Obtaining and applying public data for training students in technical statistical writing: Case studies with data from U.S. Geological Survey and general ecological literature
Effective undergraduate statistical education requires training using real-world data. Textbook datasets seldom match the complexities and messiness of real-world data and finding these datasets can be challenging for educators. Consulting and industrial datasets often have nondisclosure agreements. Academic datasets often require subject area expertise beyond those of a general education or lack connections to real-world applications. Many governments, including the United States, now require the release of data from projects they directly complete or fund though grants and contracts. We show how statistical educators may find datasets and incorporate them into courses. Specifically, we use two examples from the U.S. Geological Survey (USGS) and one example from the ecology literature. We demonstrate the use of these datasets in an upper-level analysis of variance (ANOVA) class. In addition to describing how we found the datasets, we describe how to include them into course work and the course’s student assessments. We have used these datasets over multiple semesters and included student feedback from these courses. Although our examples focus on an ANOVA class, the general methods for finding data shared here could be used for statistical classes ranging from high school to graduate education. Supplementary materials for this article are available online.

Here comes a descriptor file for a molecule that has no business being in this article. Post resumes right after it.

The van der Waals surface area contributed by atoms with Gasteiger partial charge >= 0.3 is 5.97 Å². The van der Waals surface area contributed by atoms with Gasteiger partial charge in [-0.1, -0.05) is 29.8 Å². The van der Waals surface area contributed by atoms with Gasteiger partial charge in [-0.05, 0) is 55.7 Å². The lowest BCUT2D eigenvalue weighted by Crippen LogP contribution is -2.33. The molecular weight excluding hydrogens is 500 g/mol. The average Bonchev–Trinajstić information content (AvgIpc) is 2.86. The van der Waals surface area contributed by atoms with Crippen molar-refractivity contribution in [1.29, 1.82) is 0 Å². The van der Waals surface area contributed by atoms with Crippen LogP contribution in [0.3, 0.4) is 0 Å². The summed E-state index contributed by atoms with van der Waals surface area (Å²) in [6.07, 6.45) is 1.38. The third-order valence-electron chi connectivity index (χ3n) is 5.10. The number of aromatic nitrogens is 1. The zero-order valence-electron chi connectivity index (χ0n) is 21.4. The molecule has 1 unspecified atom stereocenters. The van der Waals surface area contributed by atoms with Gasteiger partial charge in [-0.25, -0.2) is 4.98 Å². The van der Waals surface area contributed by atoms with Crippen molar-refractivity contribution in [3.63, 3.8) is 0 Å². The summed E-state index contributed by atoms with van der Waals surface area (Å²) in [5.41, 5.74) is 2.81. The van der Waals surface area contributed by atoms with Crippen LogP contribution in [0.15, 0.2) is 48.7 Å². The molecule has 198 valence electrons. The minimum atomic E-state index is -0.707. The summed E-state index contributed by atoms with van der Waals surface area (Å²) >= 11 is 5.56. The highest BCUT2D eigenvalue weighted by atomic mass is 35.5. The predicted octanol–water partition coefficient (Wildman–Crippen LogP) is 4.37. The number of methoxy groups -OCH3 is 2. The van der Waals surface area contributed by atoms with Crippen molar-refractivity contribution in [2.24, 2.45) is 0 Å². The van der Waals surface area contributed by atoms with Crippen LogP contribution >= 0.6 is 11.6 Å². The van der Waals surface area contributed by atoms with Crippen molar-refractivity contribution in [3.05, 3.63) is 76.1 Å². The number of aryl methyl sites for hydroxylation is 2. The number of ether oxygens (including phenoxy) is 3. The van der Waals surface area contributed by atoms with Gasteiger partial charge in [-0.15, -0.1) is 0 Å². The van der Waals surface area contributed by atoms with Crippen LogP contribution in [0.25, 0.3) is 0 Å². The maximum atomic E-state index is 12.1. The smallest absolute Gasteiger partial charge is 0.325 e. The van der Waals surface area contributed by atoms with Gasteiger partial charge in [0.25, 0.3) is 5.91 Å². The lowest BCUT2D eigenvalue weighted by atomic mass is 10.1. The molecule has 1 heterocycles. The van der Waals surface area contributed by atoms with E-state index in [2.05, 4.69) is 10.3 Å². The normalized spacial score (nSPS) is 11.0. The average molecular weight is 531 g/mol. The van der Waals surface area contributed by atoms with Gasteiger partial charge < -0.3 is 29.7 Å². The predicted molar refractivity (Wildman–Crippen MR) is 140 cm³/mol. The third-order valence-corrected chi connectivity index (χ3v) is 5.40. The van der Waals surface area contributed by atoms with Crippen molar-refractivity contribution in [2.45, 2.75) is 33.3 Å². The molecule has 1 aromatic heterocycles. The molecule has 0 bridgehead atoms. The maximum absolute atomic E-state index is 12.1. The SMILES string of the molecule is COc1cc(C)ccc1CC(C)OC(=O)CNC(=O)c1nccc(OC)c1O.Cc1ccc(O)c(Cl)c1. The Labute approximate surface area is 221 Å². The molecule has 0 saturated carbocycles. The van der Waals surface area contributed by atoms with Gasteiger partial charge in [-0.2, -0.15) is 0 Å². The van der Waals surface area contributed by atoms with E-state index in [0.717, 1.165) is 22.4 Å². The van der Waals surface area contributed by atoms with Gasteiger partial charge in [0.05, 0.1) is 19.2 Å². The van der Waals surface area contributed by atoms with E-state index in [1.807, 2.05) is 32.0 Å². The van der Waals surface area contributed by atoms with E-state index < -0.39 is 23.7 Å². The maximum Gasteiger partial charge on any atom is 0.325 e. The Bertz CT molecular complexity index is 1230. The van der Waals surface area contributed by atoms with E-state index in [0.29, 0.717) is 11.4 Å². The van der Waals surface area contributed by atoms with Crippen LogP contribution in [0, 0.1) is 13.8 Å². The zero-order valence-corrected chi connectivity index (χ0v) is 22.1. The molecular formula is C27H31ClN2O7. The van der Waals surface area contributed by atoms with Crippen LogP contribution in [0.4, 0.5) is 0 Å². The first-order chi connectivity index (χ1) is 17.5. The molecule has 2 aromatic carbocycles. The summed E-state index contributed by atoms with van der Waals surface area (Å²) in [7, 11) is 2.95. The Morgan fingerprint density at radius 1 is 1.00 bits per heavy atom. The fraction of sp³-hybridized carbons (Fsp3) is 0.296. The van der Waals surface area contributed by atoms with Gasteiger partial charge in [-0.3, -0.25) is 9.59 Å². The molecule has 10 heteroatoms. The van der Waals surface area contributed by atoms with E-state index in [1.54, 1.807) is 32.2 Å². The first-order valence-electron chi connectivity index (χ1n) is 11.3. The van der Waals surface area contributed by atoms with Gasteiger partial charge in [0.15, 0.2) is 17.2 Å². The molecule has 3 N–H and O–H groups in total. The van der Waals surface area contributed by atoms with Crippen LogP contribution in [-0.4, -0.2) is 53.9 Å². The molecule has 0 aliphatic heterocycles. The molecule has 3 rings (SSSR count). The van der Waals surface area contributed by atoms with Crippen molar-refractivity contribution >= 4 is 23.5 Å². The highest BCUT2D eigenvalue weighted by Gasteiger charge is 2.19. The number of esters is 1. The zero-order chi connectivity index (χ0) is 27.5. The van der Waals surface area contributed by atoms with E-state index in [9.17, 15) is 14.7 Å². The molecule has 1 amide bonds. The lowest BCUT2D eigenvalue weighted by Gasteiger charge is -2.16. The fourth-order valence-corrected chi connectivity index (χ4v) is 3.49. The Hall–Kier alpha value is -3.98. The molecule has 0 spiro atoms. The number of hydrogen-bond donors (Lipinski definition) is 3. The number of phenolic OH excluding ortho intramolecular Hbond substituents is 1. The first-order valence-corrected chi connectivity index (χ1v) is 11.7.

|Obtaining and applying public data for training students in technical statistical writing: Case studies with data from U.S. Geological Survey and general ecological literature
|Barb Bennie, Richard A. Erickson
|Journal of Statistics and Data Science Education
|USGS Publications Warehouse
|Upper Midwest Environmental Sciences Center